Statistically speaking, with over 460 million internet users, India is the second largest online market, ranked only behind China. By 2021, it is estimated there will be about 635.8 million internet users in India. Despite the large base of internet users in India, only 26 percent of the Indian population accesses the internet. This could be about to change, if India’s richest man, Mukesh Ambani, head of Reliance Industries, has anything to say about it.
Access to the World Wide Web in this vast land has been a privilege that has eluded its small-towners and women. Although the second largest in terms of internet users, India has the distinction of finding almost 300 million of these users in an urban environment, according to research firm Kantar-IMRB and the Internet and Mobile Association of India.
Ambani and Reliance Industries are attempting to tap into the 1.3 billion Indian population by connecting them with its first 4G network. Once again the private sector to the rescue. One can only imagine the feeble attempts by the Indian government to try to produce such a venture. In fact, the same survey showed the Narendra Modi government’s efforts to bring over 1.5 lakh villages online by granting internet access at community service centers has failed to make a mark.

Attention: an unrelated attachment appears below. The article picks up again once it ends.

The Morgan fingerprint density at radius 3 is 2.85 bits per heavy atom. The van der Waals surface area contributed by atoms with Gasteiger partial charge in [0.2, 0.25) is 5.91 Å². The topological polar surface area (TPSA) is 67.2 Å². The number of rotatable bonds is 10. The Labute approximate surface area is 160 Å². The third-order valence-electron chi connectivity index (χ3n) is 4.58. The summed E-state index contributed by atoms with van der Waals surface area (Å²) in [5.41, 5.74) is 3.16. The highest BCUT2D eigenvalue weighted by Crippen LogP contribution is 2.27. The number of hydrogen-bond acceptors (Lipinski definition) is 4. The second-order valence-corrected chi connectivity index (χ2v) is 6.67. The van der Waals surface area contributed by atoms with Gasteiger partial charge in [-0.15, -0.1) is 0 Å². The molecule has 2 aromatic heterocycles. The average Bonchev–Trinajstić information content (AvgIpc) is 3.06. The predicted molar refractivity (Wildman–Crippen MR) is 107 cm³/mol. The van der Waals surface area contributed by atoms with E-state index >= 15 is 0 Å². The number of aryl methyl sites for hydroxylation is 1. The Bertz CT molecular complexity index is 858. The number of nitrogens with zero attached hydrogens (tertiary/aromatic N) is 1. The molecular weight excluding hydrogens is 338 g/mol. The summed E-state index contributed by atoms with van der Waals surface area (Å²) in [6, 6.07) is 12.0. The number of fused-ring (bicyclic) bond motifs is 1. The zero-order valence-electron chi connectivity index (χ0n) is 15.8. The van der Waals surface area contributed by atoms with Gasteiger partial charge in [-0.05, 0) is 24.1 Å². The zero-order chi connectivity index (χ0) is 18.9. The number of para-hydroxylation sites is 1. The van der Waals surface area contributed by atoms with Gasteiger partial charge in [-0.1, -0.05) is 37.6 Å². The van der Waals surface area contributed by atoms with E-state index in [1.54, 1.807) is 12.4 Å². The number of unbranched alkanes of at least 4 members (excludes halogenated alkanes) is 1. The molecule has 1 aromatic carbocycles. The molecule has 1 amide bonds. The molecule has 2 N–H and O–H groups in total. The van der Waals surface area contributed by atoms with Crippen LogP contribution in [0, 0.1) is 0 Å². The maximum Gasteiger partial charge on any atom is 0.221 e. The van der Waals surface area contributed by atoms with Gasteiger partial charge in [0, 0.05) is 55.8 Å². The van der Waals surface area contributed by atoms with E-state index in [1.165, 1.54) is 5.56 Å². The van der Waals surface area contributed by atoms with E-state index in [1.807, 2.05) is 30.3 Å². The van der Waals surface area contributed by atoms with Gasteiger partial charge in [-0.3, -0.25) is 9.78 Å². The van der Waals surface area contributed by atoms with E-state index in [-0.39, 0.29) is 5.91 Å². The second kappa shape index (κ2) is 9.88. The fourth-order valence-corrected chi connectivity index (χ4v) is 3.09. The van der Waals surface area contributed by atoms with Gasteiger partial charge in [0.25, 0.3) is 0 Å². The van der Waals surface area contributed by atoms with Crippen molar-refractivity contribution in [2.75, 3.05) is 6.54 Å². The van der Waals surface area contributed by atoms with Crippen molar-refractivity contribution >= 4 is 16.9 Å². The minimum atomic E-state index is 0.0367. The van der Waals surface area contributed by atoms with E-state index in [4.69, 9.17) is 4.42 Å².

Ambani has got the connectivity part figured out, with cell towers now being built in remote villages. These are the same villages that currently have no paved roads or indoor plumbing, but now have broadband connectivity. The question remains will he be able to get his money out of the project and show a profit for investors going forward. For the better, the Indian people use the internet to communicate more than anything else. This will allow rural users to talk with family and friends in distant locations for roughly $2 a month.
In a brilliant move by Ambani and his Jio Company, they realized that the average Indian consumer could only afford roughly the $2 a month they were paying for data. As such, they developed a 4G phone with several smart features built into it, so the users could do more than just talk. The phone is free, with a minimal security deposit, which is returned when the phone is returned. Brilliant!
All the fun and games aren’t only for Ambani. American giants like Amazon and Google have been working around the clock for years to tap this enormous market. They had to wait for the connectivity, and now it is here. Facebook views India as it did in its genesis in the U.S., with people who want to connect with family and friends on a social network. Exactly what Facebook is trying to get back to in the U.S. by limiting publishers in favor of people. The rest of the usual suspects are not far behind. Walmart, Netflix, Apple, etc. all have their sights set on some market penetration.
Ambani and Jio are far from a fait accompli. At a recent investor’s meeting, Ambani made his intentions clear. “Even after serving the needs of our 215 plus million customers, the capacity utilization of the Jio network is less than 20%,” he said. “We are determined to connect everyone and everything, everywhere.” Sounds like a plan.